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to students, teachers, and parents, thus improving communication. A well designed website creates a positive image of a program and sends a message of competence about the teachers in the department. A physical education website can be an effective educational tool. Teachers can provide a large quantity of information relating to fitness, health, and physical activities that can assist in student learning as well as be helpful to other viewers.

The first step in designing a website is to contact the schools web administrator. They will provide district website regulations and the design parameters (Elliott et al., 2007). Once an under-standing of the districts capabilities and limita-tions is obtained, website content can be selected and created (Weiler & Pealer, 2000). Booher and Wilcox (2001) suggest making a list of the requests most often received from students, fellow staff, and parents. In addition the checklist created in this study can be used as a guide when determining specific content to include on the website. Ideally the district or school will have a design template already created with space allocated for the physical education department. If no design template exists, then departmental collaboration about website design should occur. The template that is created should be used on every page of the website (Millholon & Castrina, 2003; Neal, 2000). The content should be organized by grouping related topics together and placing each topic on separate pages (Nielsen, 2000). A site map should be designed that shows how the pages are connected starting from the home page down. The information should be entered into files using web page creating software or by following the method instructed by the school web administrator. The website should then be tested by asking other people to navigate around on it and provide feedback (Pratt, 2007). It’s important to work out the kinks before posting and activating it on the web (Lynch & Horton, 1999).

Websites will become increasingly important to physical education departments as they seek to

communicate the goals and content of their programs. Physical education teachers need to create websites that are well designed and make sure the content they place on them are compre-hensive and educational (Swann, 2006). It also appears to be important that those who train pre-service teachers incorporate website design as part of an undergraduate course in educational tech-nology or as an experience integrated into a methods class (Papasterhiou, 2005). In addition, during a student teaching seminar class, students could be required to develop websites as part of an electronic portfolio. This would provide them a skill that many of their more experienced colleagues do not appear to possess. Future research will hopefully document a gradual increase in both the quantity and comprehensive-ness of physical education websites.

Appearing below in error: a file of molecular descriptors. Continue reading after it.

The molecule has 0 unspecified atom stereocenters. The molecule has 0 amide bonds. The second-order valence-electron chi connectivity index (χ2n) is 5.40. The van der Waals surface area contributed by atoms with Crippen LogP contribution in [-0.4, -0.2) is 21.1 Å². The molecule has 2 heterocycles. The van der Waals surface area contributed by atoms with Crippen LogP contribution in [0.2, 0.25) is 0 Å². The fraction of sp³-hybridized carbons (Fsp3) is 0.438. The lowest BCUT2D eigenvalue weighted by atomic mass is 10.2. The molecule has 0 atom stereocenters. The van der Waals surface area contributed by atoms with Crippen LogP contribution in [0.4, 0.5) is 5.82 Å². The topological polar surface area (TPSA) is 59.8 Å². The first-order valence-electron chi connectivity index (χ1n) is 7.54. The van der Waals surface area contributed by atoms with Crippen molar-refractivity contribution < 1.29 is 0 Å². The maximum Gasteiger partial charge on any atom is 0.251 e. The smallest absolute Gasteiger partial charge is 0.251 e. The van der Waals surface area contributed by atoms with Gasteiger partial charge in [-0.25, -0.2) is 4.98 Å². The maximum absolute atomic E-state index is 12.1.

REFERENCES

Azuma, J. (1999). Creating educational web sites.

IEEE Communications Magazine, 109-113. Baker, K. (2001). Promoting your physical

educa-tion program. Journal of Physical Education, Recreation, and Dance, 72(2), 37-40.

Barnd, S., & Yu, C. (2002). Creating an

effective web site. Journal of Physical Educa-tion, RecreaEduca-tion, and Dance, 73(5), 11-12. Baumbach, D., Brewer, S., & Renfroe, M.

(2004). What should be on a school library web page?. Learning & Leading with Technology, 32(1), 46-51.

Booher, A., & Wilcox, C. (2001). Tips on designing a web site. Media &Methods, 37(3), 14.

Elliott, S., Stanec, A., McCollum, S., & Stanley, M.A. (2007). Uses of the internet by health and physical education teacher. Strategies, 20(5), 19-27.

Ferney, S., & Marshall, A. (2006). Website physical activity interventions: preferences of potential users. Health Education Research, 21(4), 560-566.

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LeMaster, K. (2000). Build a web page and promote your program. CAHPERD Journal/ Times, 12-13.

Lynch, P., & Horton, S. (1999). Web style guide. New Haven: Yale University Press. McKenzie, J. (1997). Why in the world wide

web? Technology & Learning, 17(4), 26. Miller, S., Adsit, K., & Miller, T. (2005).

Evaluating the importance of common com-ponents in school-based websites: frequency of appearance and stakeholders’ judged value.

TechTrends: Linking Research & Practice to Improve Learning, 49(6), 34-40.

Millholon, M., & Castrina, J. (2001). Faster Smarter Web Page Creation. Microsoft Press. Neal, N. D. (2000). Using internet technology in physical education and dance. Strategies, 13(3), 26-28.

Nielsen, J. (2000). Designing Web Usability: The Practice of Simplicity. Indianapolis, Indiana: New Riders Publishing.

Papastergiou, M. (2005). Learning to design and implement educational web sites within pre-service training: a project-based learning environment and its impact on student teachers. Learning, Media & Technology,